In the sections that follow, the first paragraph under the heading of the author briefly introduces the writer, followed by their commentary on the topic at hand. Their books and others are listed below for further study.
Svādhyāyāt-ishta devata Samprayogaha ॥Y.S. 2:44॥
Study your ego- self, discover the Divine, your chosen Ideal.
By self-observation, union with the desired deity is brought about. (Swami Satyānanda Saraswati)
Charlotte Bell began practicing yoga in 1982. She received her yoga teaching certification from B.K.S. Iyengār in Pune, India.
The fourth Niyama, svadhyaya is commonly translated as either “self-study” or “study of spiritual texts.” Without self-study, yogic and Buddhist (or that of any other spiritual system), while certainly comprehensible at the level of the intellect, is not particularly relatable to one’s own life experience. Self-study, without taking advantage of the wisdom of those who have passed before, can be confusing and can sometimes get bogged down in self-obsession. Like any other practice, continued study, through the avenues of mindfulness, and the wisdom of our teachers, weaves understanding into the fabric of our being. Moreover, each reading of the sutras yields new discoveries as self-understanding deepens. (p.110-111)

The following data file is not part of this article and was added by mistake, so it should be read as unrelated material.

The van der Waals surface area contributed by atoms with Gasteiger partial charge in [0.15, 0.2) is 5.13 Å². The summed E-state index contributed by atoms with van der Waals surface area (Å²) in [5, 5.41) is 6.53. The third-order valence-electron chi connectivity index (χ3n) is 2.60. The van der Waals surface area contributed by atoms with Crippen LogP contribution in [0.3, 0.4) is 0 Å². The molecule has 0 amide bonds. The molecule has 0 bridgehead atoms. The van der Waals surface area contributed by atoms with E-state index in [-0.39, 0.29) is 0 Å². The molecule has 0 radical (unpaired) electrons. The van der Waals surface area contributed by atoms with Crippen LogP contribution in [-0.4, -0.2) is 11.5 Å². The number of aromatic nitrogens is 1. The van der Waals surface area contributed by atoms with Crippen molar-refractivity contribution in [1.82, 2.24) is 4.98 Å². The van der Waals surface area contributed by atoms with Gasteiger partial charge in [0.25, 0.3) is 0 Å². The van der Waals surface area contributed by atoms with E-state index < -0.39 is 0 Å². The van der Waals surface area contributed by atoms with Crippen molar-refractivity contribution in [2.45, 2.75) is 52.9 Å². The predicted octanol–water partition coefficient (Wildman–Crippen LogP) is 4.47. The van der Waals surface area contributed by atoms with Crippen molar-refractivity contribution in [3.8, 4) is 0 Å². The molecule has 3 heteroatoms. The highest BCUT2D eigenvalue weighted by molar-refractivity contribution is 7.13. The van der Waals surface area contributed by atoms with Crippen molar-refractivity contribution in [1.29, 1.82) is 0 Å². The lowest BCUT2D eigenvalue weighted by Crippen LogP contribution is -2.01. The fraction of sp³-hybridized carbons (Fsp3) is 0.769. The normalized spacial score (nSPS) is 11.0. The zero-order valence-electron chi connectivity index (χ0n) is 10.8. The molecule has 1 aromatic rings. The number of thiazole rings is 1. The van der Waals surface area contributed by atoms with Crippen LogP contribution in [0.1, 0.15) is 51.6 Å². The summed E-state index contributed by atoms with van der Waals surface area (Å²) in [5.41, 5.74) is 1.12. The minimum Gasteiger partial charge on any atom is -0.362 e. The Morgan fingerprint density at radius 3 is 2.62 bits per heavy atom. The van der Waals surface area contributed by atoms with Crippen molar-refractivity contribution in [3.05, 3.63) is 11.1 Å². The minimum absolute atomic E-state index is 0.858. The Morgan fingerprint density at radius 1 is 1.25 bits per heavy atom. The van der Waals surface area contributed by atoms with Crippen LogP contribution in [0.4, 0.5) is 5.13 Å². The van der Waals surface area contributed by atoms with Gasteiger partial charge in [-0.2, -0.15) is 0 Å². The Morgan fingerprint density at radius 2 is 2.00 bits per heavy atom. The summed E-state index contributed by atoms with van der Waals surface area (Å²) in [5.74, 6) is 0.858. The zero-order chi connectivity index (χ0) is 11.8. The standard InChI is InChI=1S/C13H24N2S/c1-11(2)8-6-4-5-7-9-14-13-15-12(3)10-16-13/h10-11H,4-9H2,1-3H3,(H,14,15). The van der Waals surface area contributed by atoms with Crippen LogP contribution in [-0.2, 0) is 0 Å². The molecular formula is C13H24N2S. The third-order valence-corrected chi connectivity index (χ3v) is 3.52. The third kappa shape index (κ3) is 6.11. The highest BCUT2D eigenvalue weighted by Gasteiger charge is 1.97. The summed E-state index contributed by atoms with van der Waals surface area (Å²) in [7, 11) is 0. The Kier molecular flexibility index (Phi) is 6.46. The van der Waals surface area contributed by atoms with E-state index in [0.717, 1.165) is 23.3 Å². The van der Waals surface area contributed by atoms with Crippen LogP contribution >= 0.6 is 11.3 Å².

Alice Christensen began her studies under her guru, Rāma, (early 1960’s) who, before his death, advised her to complete her training under Lakshmanjoo in Kashmir, India. She founded the American Yoga Association in 1968.
Svādhyāyā is an important source of nourishment to the spiritual body. Anything you read can be transformed into usable food for the spiritual body. Our mind, part of our physical body studies the script. It is up to us to offer the material to our spiritual body in order nourish our inner self or the spiritual body. Everything you read has meaning to the spiritual body. By offering everything to the spiritual body, you open yourself to an expansion of experience.
Study leads you to other activities, including many that you may not have considered before, such as silence. Many people do not consider silence to be an activity, but in Yoga, silence is considered an intensely energetic state. Sometimes, you will find that when you have offered your period of study to your spiritual body, you become filled with a deep and comforting silence. This silence clears the way for the emergence of the intuitive voice. In silence all thinking and functioning falls away. You become aware of a marvelous feeling of expansion. The feeling is similar to what you experience in mediation when you finally succeed in stopping your inner conversation.